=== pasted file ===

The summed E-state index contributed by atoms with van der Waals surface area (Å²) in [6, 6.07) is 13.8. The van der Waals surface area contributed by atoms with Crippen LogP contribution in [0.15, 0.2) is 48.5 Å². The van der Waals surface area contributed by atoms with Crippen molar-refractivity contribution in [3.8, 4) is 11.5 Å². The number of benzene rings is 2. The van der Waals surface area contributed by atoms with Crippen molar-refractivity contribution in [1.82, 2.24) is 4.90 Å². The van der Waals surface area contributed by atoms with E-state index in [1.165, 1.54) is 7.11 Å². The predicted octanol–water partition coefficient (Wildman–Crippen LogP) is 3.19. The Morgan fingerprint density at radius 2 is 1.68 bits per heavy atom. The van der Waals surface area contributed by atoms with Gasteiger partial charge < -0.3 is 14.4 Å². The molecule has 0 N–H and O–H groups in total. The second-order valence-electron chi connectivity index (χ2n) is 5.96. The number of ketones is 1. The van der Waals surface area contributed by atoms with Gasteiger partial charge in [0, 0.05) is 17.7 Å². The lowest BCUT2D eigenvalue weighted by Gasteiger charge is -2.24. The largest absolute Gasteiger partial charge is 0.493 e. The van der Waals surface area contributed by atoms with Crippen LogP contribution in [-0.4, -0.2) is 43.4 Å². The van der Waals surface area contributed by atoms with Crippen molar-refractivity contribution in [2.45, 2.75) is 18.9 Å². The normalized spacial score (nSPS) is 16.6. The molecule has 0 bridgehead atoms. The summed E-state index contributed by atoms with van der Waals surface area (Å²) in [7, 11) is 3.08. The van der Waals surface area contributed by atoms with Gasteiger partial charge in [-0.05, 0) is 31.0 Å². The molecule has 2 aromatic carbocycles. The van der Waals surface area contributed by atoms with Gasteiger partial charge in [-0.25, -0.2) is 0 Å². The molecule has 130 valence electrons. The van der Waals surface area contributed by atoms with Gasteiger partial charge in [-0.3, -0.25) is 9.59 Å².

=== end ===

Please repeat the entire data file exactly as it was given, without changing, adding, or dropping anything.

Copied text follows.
The summed E-state index contributed by atoms with van der Waals surface area (Å²) in [6, 6.07) is 13.8. The van der Waals surface area contributed by atoms with Crippen LogP contribution in [0.15, 0.2) is 48.5 Å². The van der Waals surface area contributed by atoms with Crippen molar-refractivity contribution in [3.8, 4) is 11.5 Å². The number of benzene rings is 2. The van der Waals surface area contributed by atoms with Crippen molar-refractivity contribution in [1.82, 2.24) is 4.90 Å². The van der Waals surface area contributed by atoms with E-state index in [1.165, 1.54) is 7.11 Å². The predicted octanol–water partition coefficient (Wildman–Crippen LogP) is 3.19. The Morgan fingerprint density at radius 2 is 1.68 bits per heavy atom. The van der Waals surface area contributed by atoms with Gasteiger partial charge < -0.3 is 14.4 Å². The molecule has 0 N–H and O–H groups in total. The second-order valence-electron chi connectivity index (χ2n) is 5.96. The number of ketones is 1. The van der Waals surface area contributed by atoms with Gasteiger partial charge in [0, 0.05) is 17.7 Å². The lowest BCUT2D eigenvalue weighted by Gasteiger charge is -2.24. The largest absolute Gasteiger partial charge is 0.493 e. The van der Waals surface area contributed by atoms with Crippen LogP contribution in [-0.4, -0.2) is 43.4 Å². The van der Waals surface area contributed by atoms with Crippen molar-refractivity contribution in [2.45, 2.75) is 18.9 Å². The normalized spacial score (nSPS) is 16.6. The molecule has 0 bridgehead atoms. The summed E-state index contributed by atoms with van der Waals surface area (Å²) in [7, 11) is 3.08. The van der Waals surface area contributed by atoms with Gasteiger partial charge in [-0.05, 0) is 31.0 Å². The molecule has 2 aromatic carbocycles. The van der Waals surface area contributed by atoms with Gasteiger partial charge in [-0.25, -0.2) is 0 Å². The molecule has 130 valence electrons. The van der Waals surface area contributed by atoms with Gasteiger partial charge in [-0.3, -0.25) is 9.59 Å².